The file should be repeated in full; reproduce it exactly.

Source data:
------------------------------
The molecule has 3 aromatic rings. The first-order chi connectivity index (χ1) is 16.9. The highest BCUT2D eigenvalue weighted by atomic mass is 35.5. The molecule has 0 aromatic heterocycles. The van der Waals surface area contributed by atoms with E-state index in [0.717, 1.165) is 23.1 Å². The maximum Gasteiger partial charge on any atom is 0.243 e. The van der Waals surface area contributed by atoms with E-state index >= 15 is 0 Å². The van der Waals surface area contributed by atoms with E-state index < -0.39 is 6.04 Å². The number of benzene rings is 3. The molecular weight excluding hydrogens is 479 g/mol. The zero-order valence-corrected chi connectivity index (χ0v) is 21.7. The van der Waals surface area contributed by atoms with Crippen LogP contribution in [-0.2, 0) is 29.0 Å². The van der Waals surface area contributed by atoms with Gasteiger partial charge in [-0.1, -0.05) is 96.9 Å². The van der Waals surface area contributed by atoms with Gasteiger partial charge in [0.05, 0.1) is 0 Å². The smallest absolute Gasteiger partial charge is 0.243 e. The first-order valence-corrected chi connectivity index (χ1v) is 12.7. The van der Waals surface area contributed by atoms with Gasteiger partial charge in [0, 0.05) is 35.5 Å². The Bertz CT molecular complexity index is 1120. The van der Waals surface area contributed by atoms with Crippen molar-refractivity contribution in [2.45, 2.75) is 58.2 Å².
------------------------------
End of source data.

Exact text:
The molecule has 3 aromatic rings. The first-order chi connectivity index (χ1) is 16.9. The highest BCUT2D eigenvalue weighted by atomic mass is 35.5. The molecule has 0 aromatic heterocycles. The van der Waals surface area contributed by atoms with E-state index in [0.717, 1.165) is 23.1 Å². The maximum Gasteiger partial charge on any atom is 0.243 e. The van der Waals surface area contributed by atoms with E-state index >= 15 is 0 Å². The van der Waals surface area contributed by atoms with E-state index < -0.39 is 6.04 Å². The number of benzene rings is 3. The molecular weight excluding hydrogens is 479 g/mol. The zero-order valence-corrected chi connectivity index (χ0v) is 21.7. The van der Waals surface area contributed by atoms with Crippen LogP contribution in [-0.2, 0) is 29.0 Å². The van der Waals surface area contributed by atoms with Gasteiger partial charge in [-0.1, -0.05) is 96.9 Å². The van der Waals surface area contributed by atoms with Gasteiger partial charge in [0.05, 0.1) is 0 Å². The smallest absolute Gasteiger partial charge is 0.243 e. The first-order valence-corrected chi connectivity index (χ1v) is 12.7. The van der Waals surface area contributed by atoms with Gasteiger partial charge in [0, 0.05) is 35.5 Å². The Bertz CT molecular complexity index is 1120. The van der Waals surface area contributed by atoms with Crippen molar-refractivity contribution in [2.45, 2.75) is 58.2 Å².